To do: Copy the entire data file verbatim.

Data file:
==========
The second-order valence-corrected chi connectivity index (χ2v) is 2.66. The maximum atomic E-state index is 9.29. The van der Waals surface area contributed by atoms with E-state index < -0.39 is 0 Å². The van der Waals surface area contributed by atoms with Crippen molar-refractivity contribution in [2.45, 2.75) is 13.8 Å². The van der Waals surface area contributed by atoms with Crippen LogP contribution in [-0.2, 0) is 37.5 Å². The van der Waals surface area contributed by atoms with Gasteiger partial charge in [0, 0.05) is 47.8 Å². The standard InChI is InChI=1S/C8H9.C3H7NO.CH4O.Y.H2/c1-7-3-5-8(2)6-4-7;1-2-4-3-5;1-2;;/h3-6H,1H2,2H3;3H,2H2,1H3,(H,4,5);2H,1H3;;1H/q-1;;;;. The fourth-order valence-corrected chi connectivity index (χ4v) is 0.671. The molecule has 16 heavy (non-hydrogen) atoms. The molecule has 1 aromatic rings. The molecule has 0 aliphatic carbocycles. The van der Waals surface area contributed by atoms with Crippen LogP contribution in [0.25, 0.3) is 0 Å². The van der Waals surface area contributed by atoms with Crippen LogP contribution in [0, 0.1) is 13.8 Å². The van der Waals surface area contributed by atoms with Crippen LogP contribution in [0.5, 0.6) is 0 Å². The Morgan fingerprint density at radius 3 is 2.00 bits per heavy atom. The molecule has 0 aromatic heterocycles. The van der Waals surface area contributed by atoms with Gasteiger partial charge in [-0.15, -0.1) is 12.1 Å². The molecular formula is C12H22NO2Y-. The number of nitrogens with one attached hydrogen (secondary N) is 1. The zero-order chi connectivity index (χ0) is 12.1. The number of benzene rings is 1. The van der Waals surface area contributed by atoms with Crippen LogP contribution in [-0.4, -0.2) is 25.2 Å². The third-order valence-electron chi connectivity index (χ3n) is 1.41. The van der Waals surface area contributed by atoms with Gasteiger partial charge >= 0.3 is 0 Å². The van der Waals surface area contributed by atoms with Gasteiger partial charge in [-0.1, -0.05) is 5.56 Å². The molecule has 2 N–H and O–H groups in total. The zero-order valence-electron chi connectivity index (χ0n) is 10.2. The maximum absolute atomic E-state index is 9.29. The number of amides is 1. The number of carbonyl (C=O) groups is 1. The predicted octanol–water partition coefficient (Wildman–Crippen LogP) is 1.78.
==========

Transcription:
The second-order valence-corrected chi connectivity index (χ2v) is 2.66. The maximum atomic E-state index is 9.29. The van der Waals surface area contributed by atoms with E-state index < -0.39 is 0 Å². The van der Waals surface area contributed by atoms with Crippen molar-refractivity contribution in [2.45, 2.75) is 13.8 Å². The van der Waals surface area contributed by atoms with Crippen LogP contribution in [-0.2, 0) is 37.5 Å². The van der Waals surface area contributed by atoms with Gasteiger partial charge in [0, 0.05) is 47.8 Å². The standard InChI is InChI=1S/C8H9.C3H7NO.CH4O.Y.H2/c1-7-3-5-8(2)6-4-7;1-2-4-3-5;1-2;;/h3-6H,1H2,2H3;3H,2H2,1H3,(H,4,5);2H,1H3;;1H/q-1;;;;. The fourth-order valence-corrected chi connectivity index (χ4v) is 0.671. The molecule has 16 heavy (non-hydrogen) atoms. The molecule has 1 aromatic rings. The molecule has 0 aliphatic carbocycles. The van der Waals surface area contributed by atoms with Crippen LogP contribution in [0.25, 0.3) is 0 Å². The van der Waals surface area contributed by atoms with Crippen LogP contribution in [0, 0.1) is 13.8 Å². The van der Waals surface area contributed by atoms with Crippen LogP contribution in [0.5, 0.6) is 0 Å². The Morgan fingerprint density at radius 3 is 2.00 bits per heavy atom. The molecule has 0 aromatic heterocycles. The van der Waals surface area contributed by atoms with Gasteiger partial charge in [-0.15, -0.1) is 12.1 Å². The molecular formula is C12H22NO2Y-. The number of nitrogens with one attached hydrogen (secondary N) is 1. The zero-order chi connectivity index (χ0) is 12.1. The number of benzene rings is 1. The van der Waals surface area contributed by atoms with Crippen LogP contribution in [-0.4, -0.2) is 25.2 Å². The third-order valence-electron chi connectivity index (χ3n) is 1.41. The van der Waals surface area contributed by atoms with Gasteiger partial charge >= 0.3 is 0 Å². The van der Waals surface area contributed by atoms with Gasteiger partial charge in [-0.1, -0.05) is 5.56 Å². The molecule has 2 N–H and O–H groups in total. The zero-order valence-electron chi connectivity index (χ0n) is 10.2. The maximum absolute atomic E-state index is 9.29. The number of amides is 1. The number of carbonyl (C=O) groups is 1. The predicted octanol–water partition coefficient (Wildman–Crippen LogP) is 1.78.